Perfect Stranger (2007) / Thriller-Drama
MPAA Rated: R for sexual content, nudity, some disturbing violent images and language
Running Time: 109 min.
Cast: Halle Berry, Bruce Willis, Giovanni Ribisi, Nicki Aycox, Kathleen Chalfont, Daniella Van Graas, Paula Miranda, Patti D'Arbanville, Richard Portnow, Gary Dourdan, Florencia Lozano, Heidi Klum
Director: James Foley
Screenplay: Todd Komarnicki
Review published April 18, 2007
You can forget trying to closely follow a mystery-thriller once you find out that three separate endings are rumored to have been filmed, each with a different character revealed as the culprit. This is one of those films where everyone, including the third guy on the elevator in the blue suit who has no speaking lines in the film might have committed the deed. In fact, that guy on the elevator would be a hell of a lot more plausible than the one they ended up choosing. I'm not sure if test audiences were the ones who decided on which ending they preferred, but one thing is clear: I never want to see the endings that were ditched if this was the best of the bunch.
Halle Berry (X-Men: The Last Stand, Catwoman) stars as hotshot NYC newspaper reporter Rowena Price, who writes under a male pseudonym, David Shane, to protect her investigative work. After suffering the disappointment of her latest expose being buried by her paper, as a closeted US Senator pays his way into hushing a male intern set to reveal an affair with him, she effectively leaves and begins an investigation of her own into the culprit behind the death of a childhood friend, Grace, who had been corresponding through steamy e-mails with someone of great wealth and influence (Aycox, Slap Her She's French). Along with her computer-guru assistant (and not-so-secret stalker), Miles (Ribisi, The Dead Girl), she follows a lead that leads her to the corporate offices of megabucks ad exec, and part-time philanderer, Harrison Hill (Willis, Grindhouse).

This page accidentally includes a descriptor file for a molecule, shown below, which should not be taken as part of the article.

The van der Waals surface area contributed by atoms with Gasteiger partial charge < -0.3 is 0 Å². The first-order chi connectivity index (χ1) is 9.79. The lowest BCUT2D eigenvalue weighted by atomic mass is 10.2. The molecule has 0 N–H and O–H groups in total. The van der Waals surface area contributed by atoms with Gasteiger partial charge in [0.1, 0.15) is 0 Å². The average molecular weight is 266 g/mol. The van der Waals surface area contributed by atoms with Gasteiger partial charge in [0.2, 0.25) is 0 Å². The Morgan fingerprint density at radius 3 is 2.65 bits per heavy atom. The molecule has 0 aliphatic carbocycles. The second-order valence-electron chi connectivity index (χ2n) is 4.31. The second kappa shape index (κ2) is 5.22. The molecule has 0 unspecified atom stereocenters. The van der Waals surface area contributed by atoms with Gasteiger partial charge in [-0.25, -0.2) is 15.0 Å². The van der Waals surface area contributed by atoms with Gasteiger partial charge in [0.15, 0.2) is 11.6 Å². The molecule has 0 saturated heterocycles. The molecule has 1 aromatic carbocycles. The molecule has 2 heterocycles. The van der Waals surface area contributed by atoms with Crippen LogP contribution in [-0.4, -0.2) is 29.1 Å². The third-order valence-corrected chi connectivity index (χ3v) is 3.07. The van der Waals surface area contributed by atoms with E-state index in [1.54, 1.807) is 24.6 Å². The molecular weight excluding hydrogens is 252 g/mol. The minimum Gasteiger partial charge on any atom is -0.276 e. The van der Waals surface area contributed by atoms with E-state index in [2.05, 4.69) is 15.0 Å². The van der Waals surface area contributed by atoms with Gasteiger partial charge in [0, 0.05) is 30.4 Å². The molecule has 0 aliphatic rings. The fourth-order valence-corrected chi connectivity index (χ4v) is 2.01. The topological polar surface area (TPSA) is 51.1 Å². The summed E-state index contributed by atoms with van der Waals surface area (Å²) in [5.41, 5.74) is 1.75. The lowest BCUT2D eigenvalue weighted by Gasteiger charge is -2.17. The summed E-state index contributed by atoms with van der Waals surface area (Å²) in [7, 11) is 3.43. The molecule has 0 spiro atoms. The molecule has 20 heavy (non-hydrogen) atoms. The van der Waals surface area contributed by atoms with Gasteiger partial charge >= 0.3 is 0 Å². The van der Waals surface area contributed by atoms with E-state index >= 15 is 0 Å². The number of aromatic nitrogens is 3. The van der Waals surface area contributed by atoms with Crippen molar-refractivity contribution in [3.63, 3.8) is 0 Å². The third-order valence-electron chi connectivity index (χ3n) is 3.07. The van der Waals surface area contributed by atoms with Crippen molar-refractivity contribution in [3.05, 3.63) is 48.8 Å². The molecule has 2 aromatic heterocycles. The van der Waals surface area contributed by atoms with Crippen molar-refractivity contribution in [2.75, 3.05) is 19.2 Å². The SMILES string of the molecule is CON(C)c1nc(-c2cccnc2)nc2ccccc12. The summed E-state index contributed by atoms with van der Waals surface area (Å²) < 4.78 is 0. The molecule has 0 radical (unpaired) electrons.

Working as a temp in the office, she can keep a close eye on Hill while he keeps an eye on her, regularly coming around to see if he can catch a score with the lovely new girl in the office, under the name of Katherine Pogue. Between correspondence online (under another assumed name), she begins to dig the dirt she needs in order to blow the lid off of the unsolved mystery, but the closer she gets, the more dangerous things become.